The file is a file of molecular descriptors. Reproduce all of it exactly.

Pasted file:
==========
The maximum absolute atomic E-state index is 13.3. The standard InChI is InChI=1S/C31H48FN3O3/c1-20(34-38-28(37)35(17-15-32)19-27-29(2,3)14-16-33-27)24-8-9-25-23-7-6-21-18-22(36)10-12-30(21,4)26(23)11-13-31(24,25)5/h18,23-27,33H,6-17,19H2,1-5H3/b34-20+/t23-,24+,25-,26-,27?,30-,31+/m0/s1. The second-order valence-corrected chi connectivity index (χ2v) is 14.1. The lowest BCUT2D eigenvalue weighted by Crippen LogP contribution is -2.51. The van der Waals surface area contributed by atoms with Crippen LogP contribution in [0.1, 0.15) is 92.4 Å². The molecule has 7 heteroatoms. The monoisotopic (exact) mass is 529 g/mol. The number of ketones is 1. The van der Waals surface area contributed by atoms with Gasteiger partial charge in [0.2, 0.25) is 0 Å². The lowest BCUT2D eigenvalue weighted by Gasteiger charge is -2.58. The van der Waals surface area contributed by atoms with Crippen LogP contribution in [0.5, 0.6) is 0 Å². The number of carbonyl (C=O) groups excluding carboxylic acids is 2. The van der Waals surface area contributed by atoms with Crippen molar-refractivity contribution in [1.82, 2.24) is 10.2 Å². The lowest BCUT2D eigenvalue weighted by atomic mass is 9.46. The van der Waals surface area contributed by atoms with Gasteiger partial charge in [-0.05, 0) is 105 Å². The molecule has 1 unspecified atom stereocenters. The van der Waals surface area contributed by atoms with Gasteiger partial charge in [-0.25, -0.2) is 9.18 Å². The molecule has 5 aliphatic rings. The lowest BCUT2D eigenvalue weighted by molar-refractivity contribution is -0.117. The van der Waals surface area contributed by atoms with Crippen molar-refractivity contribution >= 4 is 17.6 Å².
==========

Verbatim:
The maximum absolute atomic E-state index is 13.3. The standard InChI is InChI=1S/C31H48FN3O3/c1-20(34-38-28(37)35(17-15-32)19-27-29(2,3)14-16-33-27)24-8-9-25-23-7-6-21-18-22(36)10-12-30(21,4)26(23)11-13-31(24,25)5/h18,23-27,33H,6-17,19H2,1-5H3/b34-20+/t23-,24+,25-,26-,27?,30-,31+/m0/s1. The second-order valence-corrected chi connectivity index (χ2v) is 14.1. The lowest BCUT2D eigenvalue weighted by Crippen LogP contribution is -2.51. The van der Waals surface area contributed by atoms with Crippen LogP contribution in [0.1, 0.15) is 92.4 Å². The molecule has 7 heteroatoms. The monoisotopic (exact) mass is 529 g/mol. The number of ketones is 1. The van der Waals surface area contributed by atoms with Gasteiger partial charge in [0.2, 0.25) is 0 Å². The lowest BCUT2D eigenvalue weighted by Gasteiger charge is -2.58. The van der Waals surface area contributed by atoms with Crippen LogP contribution in [0.5, 0.6) is 0 Å². The number of carbonyl (C=O) groups excluding carboxylic acids is 2. The van der Waals surface area contributed by atoms with Crippen molar-refractivity contribution in [1.82, 2.24) is 10.2 Å². The lowest BCUT2D eigenvalue weighted by atomic mass is 9.46. The van der Waals surface area contributed by atoms with Gasteiger partial charge in [-0.05, 0) is 105 Å². The molecule has 1 unspecified atom stereocenters. The van der Waals surface area contributed by atoms with Gasteiger partial charge in [-0.25, -0.2) is 9.18 Å². The molecule has 5 aliphatic rings. The lowest BCUT2D eigenvalue weighted by molar-refractivity contribution is -0.117. The van der Waals surface area contributed by atoms with Crippen molar-refractivity contribution >= 4 is 17.6 Å².